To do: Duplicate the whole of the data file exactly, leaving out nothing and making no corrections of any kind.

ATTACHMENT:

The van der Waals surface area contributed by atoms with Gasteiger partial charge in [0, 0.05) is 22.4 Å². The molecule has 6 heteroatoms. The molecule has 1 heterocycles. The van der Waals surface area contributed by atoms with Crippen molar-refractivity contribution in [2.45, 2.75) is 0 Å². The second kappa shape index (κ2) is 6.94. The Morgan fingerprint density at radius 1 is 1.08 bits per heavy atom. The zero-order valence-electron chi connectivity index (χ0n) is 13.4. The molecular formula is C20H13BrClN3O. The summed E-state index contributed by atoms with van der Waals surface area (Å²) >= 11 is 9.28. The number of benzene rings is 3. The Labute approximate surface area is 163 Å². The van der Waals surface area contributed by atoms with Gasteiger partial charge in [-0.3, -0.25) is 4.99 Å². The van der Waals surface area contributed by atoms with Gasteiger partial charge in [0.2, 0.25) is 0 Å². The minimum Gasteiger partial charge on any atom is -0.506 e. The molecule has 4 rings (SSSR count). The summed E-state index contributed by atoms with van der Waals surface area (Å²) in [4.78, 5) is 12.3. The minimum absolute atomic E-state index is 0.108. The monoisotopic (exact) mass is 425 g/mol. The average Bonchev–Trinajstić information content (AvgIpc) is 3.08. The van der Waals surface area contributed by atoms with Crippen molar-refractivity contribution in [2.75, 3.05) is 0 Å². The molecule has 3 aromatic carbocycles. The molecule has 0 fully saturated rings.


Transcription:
The van der Waals surface area contributed by atoms with Gasteiger partial charge in [0, 0.05) is 22.4 Å². The molecule has 6 heteroatoms. The molecule has 1 heterocycles. The van der Waals surface area contributed by atoms with Crippen molar-refractivity contribution in [2.45, 2.75) is 0 Å². The second kappa shape index (κ2) is 6.94. The Morgan fingerprint density at radius 1 is 1.08 bits per heavy atom. The zero-order valence-electron chi connectivity index (χ0n) is 13.4. The molecular formula is C20H13BrClN3O. The summed E-state index contributed by atoms with van der Waals surface area (Å²) >= 11 is 9.28. The number of benzene rings is 3. The Labute approximate surface area is 163 Å². The van der Waals surface area contributed by atoms with Gasteiger partial charge in [-0.3, -0.25) is 4.99 Å². The van der Waals surface area contributed by atoms with Gasteiger partial charge in [0.2, 0.25) is 0 Å². The minimum Gasteiger partial charge on any atom is -0.506 e. The molecule has 4 rings (SSSR count). The summed E-state index contributed by atoms with van der Waals surface area (Å²) in [4.78, 5) is 12.3. The minimum absolute atomic E-state index is 0.108. The monoisotopic (exact) mass is 425 g/mol. The average Bonchev–Trinajstić information content (AvgIpc) is 3.08. The van der Waals surface area contributed by atoms with Crippen molar-refractivity contribution in [2.75, 3.05) is 0 Å². The molecule has 3 aromatic carbocycles. The molecule has 0 fully saturated rings.